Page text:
A narrow definition of Intermittent Explosive Disorder includes three or more of these attacks in one year. In the study, people with narrow Intermittent Explosive Disorder had a more persistent and severe illness, particularly if they attacked both people and property, causing 3.5 times more property damage than other violent Intermittent Explosive Disorder subgroups.

The study shows that for both broad and narrowly-defined Intermittent Explosive Disorder, the first episode of rage occurred in early adolescence, around age 13 for males and age 19 for females. "Given its age of onset, identifying Intermittent Explosive Disorder early, determining its causes, and providing treatment might prevent some of the associated secondary disorders, such as anxiety or alcohol abuse," says Kessler.

Although most study respondents with the disorder had seen a professional for emotional problems at some time in their lives, only 11.7 percent had been treated for their anger in the 12 months prior to the study interview.

Shame or embarrassment about these violent reactions may prevent people from discussing this disorder with their doctors, says coauthor Maurizio Fava, MD, professor of psychiatry at HMS and Massachusetts General Hospital (MGH). "Clinicians may also be at fault for concentrating on secondary symptoms, such as anxiety or depression, and not asking about outbursts of anger," he says.

Effective treatment for Intermittent Explosive Disorder includes both behavioral and pharmacological interventions (selective serotonin reuptake inhibitors [SSRIs] and mood stabilizers), says Coccaro. "Ideally, people should be treated with both medicine and cognitive-behavioral therapy. Medicines increase the threshold at which people will explode, and cognitive-behavior therapy teaches people how to handle feelings of frustration or threat thath often lead to explosive episodes."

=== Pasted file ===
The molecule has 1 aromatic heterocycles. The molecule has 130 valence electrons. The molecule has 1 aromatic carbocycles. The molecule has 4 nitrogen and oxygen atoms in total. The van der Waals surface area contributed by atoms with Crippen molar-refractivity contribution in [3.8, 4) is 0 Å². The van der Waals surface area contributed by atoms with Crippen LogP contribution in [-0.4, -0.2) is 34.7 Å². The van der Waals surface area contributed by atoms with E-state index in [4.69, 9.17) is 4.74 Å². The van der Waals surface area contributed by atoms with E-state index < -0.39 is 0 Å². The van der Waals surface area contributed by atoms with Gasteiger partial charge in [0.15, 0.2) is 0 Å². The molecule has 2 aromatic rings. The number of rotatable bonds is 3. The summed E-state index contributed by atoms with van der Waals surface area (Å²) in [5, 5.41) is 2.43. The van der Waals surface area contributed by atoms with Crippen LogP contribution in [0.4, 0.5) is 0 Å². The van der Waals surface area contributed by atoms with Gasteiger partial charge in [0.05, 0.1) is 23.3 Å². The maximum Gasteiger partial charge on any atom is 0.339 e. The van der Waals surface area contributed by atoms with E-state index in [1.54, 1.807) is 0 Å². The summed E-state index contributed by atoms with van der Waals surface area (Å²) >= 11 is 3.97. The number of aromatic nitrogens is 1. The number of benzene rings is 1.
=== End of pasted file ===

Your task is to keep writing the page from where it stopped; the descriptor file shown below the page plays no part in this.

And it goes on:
A form of cognitive-behavioral therapy involving cognitive restructuring, coping skills training, and relaxation training--a combination known as CRCST--has proven to be effective in treating Intermittent Explosive Disorder, says Coccaro, who is also director of the University of Chicago's Clinical Neuroscience and Psychopharmacology Research Unit. Interventions like CRCST are also helpful because they work to teach people to identify triggers that set off attacks of rage, says Fava, who is also the associate chief of psychiatry for clinical research at MGH and director of the MGH Depression Clinical and Research Program. These programs can teach people to identify triggers that set off attacks of rage.

"The study clearly shows that we have a problem of low early outreach in addition to a problem of under-evaluated treatment technology for this serious condition," says Kessler. "Outreach and treatment intervention studies need to be taken out of the laboratory and into a real-life setting, such as schools. This will help determine the true impact of Intermittent Explosive Disorder on later development and the potential value of early intervention programs in preventing these adverse effects."
-end-
This work was funded by the National Institute of Mental Health, the National Institute on Drug Abuse, the Substance Abuse and Mental Health Services Administration, the Robert Wood Johnson Foundation, and the John W. Alden Trust.

HARVARD MEDICAL SCHOOL
http://hms.harvard.edu/